Directed or conditional donation is where the donors agree to donate their embryos to an infertile individual or couple based on criteria they decide. The experience of directed donation is under-researched (Frith et al., 2011). However, the practice is allowed in the UK if the conditions specified do not pertain to characteristics protected by the 2010 Equality Act (HFEA, 2011: see For example, donors cannot specify a heterosexual recipient but can specify a married one. Directed donation has been advocated as a means to increase ED for family building, based on research with potential donors (e.g. Fuscaldo et al., 2007). Potential donors who conceptualise their embryos in terms of ‘virtual children’ may favour directed donation because it offers some control over who may receive their embryo, but the practice has raised concerns on ethical grounds since it may lead to some categories of potential ED recipients (e.g. single people) being excluded (see Frith & Blyth, 2013).

Donor anonymity
There are different policies internationally on issues of ED anonymity but broadly there is a move to openness (despite concern about potential negative impacts on the willingness of potential donors), based on health grounds in relation to hereditary conditions and/or child rights arguments about the right to know (Hamberger et al., 2006). In the UK the law changed to prevent anonymous donation in 2005 but thus far little is known about the impact of shifting policies around anonymity on ED donor and recipient families. In addition, it is not known how donors and recipients feel about the fact that ED in the UK is required to be anonymous until the ED-origin child has reached 18, which prevents contact between donating and recipient families before then. This is in contrast with British adoption practice that increasingly encourages contact in childhood on the grounds that it promotes child wellbeing (Triseliotis, 2011). It is also in contrast to practice in other countries, such as New Zealand, in which potential donors and recipients are required to meet and negotiate future contact before ED is allowed to proceed (Goedeke et al., 2015).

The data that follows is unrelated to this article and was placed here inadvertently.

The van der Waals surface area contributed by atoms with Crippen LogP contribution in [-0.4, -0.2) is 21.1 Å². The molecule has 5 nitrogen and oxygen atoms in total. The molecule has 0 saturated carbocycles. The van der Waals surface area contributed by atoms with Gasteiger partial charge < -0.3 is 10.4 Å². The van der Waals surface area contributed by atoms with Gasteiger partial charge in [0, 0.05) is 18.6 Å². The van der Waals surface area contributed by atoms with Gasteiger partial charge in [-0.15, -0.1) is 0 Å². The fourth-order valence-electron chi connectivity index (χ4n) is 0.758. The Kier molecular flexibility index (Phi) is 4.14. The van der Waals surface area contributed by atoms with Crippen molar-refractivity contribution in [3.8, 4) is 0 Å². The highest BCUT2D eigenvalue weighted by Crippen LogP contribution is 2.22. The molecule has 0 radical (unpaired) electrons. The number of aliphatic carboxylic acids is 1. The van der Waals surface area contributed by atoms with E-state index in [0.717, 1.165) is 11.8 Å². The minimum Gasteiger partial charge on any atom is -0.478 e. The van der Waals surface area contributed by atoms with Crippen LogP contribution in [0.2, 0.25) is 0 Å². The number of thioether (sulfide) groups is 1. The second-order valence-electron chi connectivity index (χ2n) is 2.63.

The UK policy context encourages parents to tell donor-conceived children about their origins, based on evidence from adoption and on the perspectives of donor-conceived people (Blyth et al., 2012). However, the limited research conducted in the UK suggests that ED recipient parents tend to prefer not to disclose donor conception to their ED-origin child (MacCallum & Golombok, 2007; MacCallum & Keeley, 2012). In addition, research suggests that ED donors and recipients may vary in their perspectives on disclosure (Söderström-Anttila et al., 2001). Research on other forms of assisted reproduction suggest that parents may fail to disclose in part due to concern about the impact on relationships in the recipient family, and the wellbeing of the donor-conceived child (Blyth et al., 2010). Non-disclosure may thus be motivated by the belief that a ‘genetic family’ identity protects family and child wellbeing. However, it is not clear how well these findings translate to ED recipient experience; it is also not clear how disclosure of family involvement in ED impacts donor families.

Child wellbeing
ED is a topic that evokes legal, moral, ethical and religious concerns (e.g. Khodaparast et al., 2011; MacCallum & Widdows, 2012). Perhaps for this reason research has examined whether children born as a result of ED suffer adverse outcomes (e.g. UK studies by MacCallum et al., 2007; MacCallum & Keeley, 2008). This research finds no evidence of adverse outcome, in line with similar research on other forms of donor conception (Golombok, 2013, 2015; Golombok & Tasker, 2015). However, to date there have been just a handful of studies focused on ED child and family outcomes: there is a need for larger studies and longer-term follow-up.

Family identity